by Maurie Backman | May 10, 2021
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Warning: If these things apply to you, you may be close to buying a home that's too big.
Many homebuyers will first purchase starter homes and then work their way up to larger homes once their budgets increase and they're more financially stable. Maybe you're at that point where you're outgrowing your current home, and you're eager to move to a new one that offers a lot more square footage.
But be careful -- if you take on too much house, it could hurt you in many ways. First, it could mean increasing your mortgage payment, which could lead to you struggling to keep up with it.
It could also mean new home-ownership expenses, such as higher maintenance costs and utility bills. Plus, you might find yourself with more physical work. After all, someone has to clean that house.
So how do you know if you're about to buy a house that's too large? Here are some warning signs.
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It's nice to buy a house that has more than one bathroom. That way, you and your family members don't have to duke it out when you come home from a long car trip and everyone has to go at once.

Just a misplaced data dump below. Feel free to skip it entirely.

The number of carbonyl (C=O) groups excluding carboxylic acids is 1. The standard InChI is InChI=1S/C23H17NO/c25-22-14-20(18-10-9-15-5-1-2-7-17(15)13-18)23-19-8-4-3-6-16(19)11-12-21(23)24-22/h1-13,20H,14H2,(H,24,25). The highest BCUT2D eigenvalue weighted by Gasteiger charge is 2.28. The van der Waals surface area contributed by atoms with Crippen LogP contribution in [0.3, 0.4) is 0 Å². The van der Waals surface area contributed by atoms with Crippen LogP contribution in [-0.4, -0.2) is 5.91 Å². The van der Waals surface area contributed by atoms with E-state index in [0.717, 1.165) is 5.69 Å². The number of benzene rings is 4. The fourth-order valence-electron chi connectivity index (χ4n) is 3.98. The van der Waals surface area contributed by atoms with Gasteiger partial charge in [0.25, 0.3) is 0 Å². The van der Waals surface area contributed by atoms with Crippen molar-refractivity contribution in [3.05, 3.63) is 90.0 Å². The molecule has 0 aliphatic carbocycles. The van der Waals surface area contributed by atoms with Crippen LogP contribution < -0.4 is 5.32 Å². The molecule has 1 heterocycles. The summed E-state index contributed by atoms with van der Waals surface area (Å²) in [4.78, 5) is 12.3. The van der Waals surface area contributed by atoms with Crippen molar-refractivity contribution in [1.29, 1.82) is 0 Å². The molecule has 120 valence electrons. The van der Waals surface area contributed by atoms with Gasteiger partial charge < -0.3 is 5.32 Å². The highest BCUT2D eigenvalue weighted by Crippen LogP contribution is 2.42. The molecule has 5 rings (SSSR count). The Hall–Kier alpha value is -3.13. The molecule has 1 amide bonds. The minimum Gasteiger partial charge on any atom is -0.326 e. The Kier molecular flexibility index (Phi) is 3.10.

Similarly, there's something to be said for having one bathroom for the grown-ups in the house and a separate one for the kids. But if you're looking at a home that comes with more bathrooms than people in your family, it's a sign that you may be about to overbuy.
It's common to buy a home with a family room, dining room, and den or office. If you're lucky, your home might include a playroom as well so that there's a dedicated space to store your kids' belongings. But if you're looking at a home that has so many different rooms you're not even sure what you'll do with all of them, then that home is probably larger than you need it to be.
It's normal to upsize and then spend some money on furniture to fill in a few blank spaces or furnish a couple of additional rooms. But if you're looking at spending thousands upon thousands of dollars on furniture because you don't have nearly enough to fill the home in question, then you're probably looking at too large a living space.
Having a roomy home could seriously enhance your quality of life. But there's a difference between being able to spread out and going overboard. If the above items apply to you, you may be in danger of buying too large a house and suffering the financial consequences that come with it.
If that's the case, ask yourself whether you really need as large a home as you think you do. You may find that while it will benefit you to go from a 1,500-square-foot home to one with 2,500 square feet, you don't need 5,000 square feet to be comfortable. Rather, you just need a few extra rooms -- and maybe one additional bathroom -- to meet your needs.
Chances are, interest rates won't stay put at multi-decade lows for much longer. That's why taking action today is crucial, whether you're wanting to refinance and cut your mortgage payment or you're ready to pull the trigger on a new home purchase.
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